Worship and the fear of God

Only God the Lord is worthy of worship. Only He is to be served.


The forms of worshipping God in the old covenant are various. The Psalms attest that praise and adoration come to expression in prayer. The sacrificial service in the temple was also a form of worship.


Over the course of time, the temple cult misled the people to practise an externalised and ritualised worship of God, which was already denounced by the prophets (Amos 5: 21-22, 24). Jesus also picked up on this prophetic tradition and taught: "But the hour is coming, and now is, when the true worshippers will worship the Father in spirit and truth; for the Father is seeking such to worship Him. God is Spirit, and those who worship Him must worship in spirit and truth" (John 4: 23-24). Thus the proper worship of God is not a purely formal act, but rather consists of a human being's complete devotion to God.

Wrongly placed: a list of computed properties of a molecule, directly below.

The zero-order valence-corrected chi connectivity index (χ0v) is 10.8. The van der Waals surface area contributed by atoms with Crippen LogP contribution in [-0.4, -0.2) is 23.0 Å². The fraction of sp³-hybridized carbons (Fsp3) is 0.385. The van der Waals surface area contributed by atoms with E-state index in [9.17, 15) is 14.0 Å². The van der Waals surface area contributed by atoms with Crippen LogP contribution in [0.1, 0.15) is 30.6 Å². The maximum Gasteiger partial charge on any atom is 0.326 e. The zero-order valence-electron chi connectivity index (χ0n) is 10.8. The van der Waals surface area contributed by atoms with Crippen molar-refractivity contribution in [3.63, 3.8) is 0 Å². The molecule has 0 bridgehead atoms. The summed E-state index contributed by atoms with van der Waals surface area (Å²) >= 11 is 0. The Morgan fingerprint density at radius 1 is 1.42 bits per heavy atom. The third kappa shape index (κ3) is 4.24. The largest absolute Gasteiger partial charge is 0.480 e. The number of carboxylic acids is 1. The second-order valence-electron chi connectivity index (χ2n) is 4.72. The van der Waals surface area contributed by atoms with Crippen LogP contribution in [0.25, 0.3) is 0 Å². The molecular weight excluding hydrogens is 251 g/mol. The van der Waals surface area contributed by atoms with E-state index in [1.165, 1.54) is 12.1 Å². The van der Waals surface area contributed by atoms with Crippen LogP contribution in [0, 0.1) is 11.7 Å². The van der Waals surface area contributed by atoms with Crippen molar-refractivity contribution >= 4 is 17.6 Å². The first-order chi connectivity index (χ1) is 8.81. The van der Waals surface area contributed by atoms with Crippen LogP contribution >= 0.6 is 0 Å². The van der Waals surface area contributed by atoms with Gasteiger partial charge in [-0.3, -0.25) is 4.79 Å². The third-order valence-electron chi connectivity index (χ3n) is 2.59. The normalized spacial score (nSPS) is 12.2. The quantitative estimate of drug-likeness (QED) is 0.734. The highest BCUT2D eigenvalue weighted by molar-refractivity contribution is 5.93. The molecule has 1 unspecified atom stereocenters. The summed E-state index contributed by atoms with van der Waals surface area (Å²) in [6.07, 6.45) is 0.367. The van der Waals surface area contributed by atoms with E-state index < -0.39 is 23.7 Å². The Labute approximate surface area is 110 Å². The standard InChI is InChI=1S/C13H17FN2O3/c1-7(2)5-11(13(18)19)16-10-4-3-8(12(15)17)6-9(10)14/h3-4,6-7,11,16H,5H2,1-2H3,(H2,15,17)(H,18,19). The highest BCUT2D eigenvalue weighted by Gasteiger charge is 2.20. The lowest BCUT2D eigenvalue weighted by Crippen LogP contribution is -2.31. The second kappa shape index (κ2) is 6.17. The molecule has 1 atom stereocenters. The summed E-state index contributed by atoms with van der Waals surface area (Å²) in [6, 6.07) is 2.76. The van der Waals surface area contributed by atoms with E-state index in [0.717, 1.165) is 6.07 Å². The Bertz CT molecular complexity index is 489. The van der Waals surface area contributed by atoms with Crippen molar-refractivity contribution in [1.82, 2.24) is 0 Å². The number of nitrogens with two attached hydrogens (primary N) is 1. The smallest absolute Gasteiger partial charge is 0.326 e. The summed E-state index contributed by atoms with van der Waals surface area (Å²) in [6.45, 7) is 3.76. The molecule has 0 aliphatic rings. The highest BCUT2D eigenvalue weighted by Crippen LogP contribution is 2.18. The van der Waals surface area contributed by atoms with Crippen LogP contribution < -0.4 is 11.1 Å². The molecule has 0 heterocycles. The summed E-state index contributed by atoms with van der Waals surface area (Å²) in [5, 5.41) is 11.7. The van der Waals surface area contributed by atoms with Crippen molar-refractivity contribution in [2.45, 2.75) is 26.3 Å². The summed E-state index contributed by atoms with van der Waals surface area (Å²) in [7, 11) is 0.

Devotion to God is also defined by the fear of God, that is to say respect for God. The fear of God is not an expression of subservient fear, but rather of humbleness, love, and trust. It expresses itself in the worship of the Most High out of childlike love, and in unconditional acceptance of God's majesty. The fear of God is evidenced in the endeavour to keep the commandments, in other words, to avoid sin.